National Museum Zurich
| 15.7.2022 - 16.10.2022
Whether on the road, indoors or out in the mud and snow, the bicycle has become a fixture of the global sporting landscape. And Switzerland can be proud of its many contributions to cycling’s success.
Ever since its invention in the 19th century, people have used the bicycle for sporting pursuits. Over the past century and a half, the bicycle has become one of the world’s most widely used items of sports equipment. And it’s not only the vehicle itself that has continued to evolve, but also its diverse range of applications. In addition to various road races, cyclists also compete indoors, cross-country, and even up and down hills and mountain trails. Completely new disciplines have been launched, such as Radball. Also known as cycle ball, Radball is a type of cycle sport devised by Swiss bicycle trick rider Nick Kaufmann at the end of the 19th century.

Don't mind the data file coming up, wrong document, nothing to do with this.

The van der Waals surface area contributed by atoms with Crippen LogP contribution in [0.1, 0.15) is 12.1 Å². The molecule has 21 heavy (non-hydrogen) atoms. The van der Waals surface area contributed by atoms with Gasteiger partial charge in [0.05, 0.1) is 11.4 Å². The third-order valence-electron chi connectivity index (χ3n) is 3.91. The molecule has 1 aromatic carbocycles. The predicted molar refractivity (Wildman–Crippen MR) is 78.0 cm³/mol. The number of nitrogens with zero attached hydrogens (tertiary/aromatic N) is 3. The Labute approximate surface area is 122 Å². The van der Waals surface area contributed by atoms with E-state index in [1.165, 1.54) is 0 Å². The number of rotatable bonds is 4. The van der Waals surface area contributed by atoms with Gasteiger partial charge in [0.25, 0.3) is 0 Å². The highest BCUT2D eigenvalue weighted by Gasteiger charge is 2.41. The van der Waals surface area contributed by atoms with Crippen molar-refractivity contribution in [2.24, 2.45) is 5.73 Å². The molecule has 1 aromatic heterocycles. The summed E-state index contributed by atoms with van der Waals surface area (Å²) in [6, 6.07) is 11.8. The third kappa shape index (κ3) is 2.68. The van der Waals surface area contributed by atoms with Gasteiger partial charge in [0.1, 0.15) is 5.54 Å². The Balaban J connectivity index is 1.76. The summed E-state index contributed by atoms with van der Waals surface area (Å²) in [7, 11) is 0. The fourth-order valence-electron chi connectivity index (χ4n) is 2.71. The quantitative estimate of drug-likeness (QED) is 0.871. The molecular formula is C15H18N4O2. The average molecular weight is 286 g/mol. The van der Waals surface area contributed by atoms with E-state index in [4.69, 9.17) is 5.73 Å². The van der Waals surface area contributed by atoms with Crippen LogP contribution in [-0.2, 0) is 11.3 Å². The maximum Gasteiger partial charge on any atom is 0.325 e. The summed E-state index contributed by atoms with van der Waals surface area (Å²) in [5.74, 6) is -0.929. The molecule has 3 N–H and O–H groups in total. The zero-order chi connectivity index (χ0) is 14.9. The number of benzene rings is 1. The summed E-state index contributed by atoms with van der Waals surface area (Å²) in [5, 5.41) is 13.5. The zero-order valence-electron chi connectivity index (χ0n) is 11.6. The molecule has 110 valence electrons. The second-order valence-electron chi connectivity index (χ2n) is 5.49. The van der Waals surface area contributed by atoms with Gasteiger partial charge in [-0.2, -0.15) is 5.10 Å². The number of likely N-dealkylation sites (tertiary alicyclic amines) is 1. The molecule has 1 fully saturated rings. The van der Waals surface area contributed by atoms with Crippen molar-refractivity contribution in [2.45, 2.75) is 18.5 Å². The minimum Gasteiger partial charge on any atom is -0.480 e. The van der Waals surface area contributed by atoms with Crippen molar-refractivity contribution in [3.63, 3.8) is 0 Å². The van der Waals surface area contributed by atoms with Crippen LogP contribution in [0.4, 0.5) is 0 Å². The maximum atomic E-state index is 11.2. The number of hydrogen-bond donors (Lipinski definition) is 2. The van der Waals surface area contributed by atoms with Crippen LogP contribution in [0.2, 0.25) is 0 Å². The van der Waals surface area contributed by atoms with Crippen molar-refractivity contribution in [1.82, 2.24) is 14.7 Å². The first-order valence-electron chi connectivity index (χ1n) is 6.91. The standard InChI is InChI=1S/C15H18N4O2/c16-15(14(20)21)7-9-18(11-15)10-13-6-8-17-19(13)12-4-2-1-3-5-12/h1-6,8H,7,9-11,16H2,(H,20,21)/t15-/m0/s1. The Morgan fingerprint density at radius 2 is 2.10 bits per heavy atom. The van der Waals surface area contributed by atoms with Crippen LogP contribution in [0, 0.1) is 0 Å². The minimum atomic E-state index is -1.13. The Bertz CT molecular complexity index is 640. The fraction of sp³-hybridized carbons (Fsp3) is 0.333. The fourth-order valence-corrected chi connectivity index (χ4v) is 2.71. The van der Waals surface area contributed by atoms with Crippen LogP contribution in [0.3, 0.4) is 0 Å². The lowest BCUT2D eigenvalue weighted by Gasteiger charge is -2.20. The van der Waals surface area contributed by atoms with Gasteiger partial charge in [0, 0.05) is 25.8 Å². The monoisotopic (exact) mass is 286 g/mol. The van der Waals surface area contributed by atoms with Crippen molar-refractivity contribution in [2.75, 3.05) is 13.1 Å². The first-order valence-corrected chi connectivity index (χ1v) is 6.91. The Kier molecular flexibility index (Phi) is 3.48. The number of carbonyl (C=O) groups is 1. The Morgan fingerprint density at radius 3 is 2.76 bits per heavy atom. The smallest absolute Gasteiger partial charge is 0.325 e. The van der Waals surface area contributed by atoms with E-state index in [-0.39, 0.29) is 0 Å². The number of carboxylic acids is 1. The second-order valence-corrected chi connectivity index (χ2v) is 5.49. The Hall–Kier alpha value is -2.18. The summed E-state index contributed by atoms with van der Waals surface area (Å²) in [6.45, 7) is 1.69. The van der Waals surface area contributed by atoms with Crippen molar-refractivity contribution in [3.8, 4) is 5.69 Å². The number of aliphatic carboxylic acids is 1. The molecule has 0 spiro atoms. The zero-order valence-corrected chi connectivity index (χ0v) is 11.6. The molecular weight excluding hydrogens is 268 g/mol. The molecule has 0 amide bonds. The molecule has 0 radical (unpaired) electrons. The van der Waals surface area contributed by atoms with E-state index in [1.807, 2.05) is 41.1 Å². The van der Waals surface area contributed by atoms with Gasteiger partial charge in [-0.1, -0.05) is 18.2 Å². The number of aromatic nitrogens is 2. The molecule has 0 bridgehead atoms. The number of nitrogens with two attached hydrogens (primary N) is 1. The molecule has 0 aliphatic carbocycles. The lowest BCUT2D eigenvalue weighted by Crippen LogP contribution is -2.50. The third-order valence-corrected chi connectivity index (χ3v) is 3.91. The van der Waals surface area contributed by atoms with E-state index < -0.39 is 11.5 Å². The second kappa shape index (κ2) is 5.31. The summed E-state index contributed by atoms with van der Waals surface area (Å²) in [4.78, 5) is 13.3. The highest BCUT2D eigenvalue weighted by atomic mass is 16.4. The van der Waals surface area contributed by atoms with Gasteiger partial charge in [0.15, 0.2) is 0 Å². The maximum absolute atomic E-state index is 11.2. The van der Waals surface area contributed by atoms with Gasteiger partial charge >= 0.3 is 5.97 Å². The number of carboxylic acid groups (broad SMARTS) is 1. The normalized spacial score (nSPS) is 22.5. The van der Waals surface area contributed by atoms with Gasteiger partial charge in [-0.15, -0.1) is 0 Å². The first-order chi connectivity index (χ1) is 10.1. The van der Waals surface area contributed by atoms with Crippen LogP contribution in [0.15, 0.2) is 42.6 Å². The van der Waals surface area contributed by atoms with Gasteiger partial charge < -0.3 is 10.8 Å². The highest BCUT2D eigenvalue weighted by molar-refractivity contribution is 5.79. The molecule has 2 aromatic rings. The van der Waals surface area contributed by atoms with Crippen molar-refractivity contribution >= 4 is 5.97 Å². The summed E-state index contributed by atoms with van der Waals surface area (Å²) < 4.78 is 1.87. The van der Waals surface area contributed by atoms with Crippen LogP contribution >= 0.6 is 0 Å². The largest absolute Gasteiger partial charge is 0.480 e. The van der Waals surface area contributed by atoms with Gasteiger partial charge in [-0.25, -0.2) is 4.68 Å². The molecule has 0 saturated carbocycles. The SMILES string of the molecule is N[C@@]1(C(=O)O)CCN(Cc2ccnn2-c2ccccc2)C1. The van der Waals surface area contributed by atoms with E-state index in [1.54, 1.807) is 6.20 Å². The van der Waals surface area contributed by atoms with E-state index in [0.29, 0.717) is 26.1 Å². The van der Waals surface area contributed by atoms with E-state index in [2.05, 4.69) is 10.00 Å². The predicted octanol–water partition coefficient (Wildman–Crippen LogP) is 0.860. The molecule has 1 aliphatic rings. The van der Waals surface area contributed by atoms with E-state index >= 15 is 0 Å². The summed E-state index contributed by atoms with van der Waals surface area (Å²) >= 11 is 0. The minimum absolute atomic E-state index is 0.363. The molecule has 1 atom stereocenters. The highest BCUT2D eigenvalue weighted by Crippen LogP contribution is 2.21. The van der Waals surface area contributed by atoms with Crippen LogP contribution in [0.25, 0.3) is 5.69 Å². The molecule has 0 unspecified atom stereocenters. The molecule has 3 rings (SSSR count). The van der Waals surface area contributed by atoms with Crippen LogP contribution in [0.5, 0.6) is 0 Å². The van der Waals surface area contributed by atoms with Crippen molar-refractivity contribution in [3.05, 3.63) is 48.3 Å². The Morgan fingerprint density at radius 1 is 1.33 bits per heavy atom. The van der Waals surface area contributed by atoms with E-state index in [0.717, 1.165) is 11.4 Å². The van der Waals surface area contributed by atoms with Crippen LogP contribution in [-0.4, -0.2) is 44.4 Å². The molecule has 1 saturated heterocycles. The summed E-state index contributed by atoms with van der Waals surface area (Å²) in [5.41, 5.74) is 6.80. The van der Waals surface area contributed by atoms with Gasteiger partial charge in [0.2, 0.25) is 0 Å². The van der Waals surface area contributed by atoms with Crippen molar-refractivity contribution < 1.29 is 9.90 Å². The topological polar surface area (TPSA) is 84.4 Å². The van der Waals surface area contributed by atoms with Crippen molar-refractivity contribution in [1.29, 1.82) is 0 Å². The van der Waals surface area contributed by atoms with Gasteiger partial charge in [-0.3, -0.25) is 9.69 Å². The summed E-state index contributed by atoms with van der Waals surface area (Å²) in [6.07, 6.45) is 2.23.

But it’s not only because of Nick Kaufmann and his exciting new way of riding a bike that Switzerland has accomplished so much in cycling. In addition to scores of international titles and medals, the Swiss have brought a number of highlights to the two-wheels game. For instance, in 1880 Hans Renold from Aargau invented the roller chain, an innovation that massively improved the energy transfer when cycling and contributed significantly to the bicycle’s rapid global spread. This type of chain is still used on most bicycles today, including in the sports sector.
The exhibition at the National Museum in Zurich invites visitors to take a short tour through the multifaceted history of Swiss cycling: from A for Arbeitersport (workers’ sport), to S for stars and Z for the Zurich Velodrome.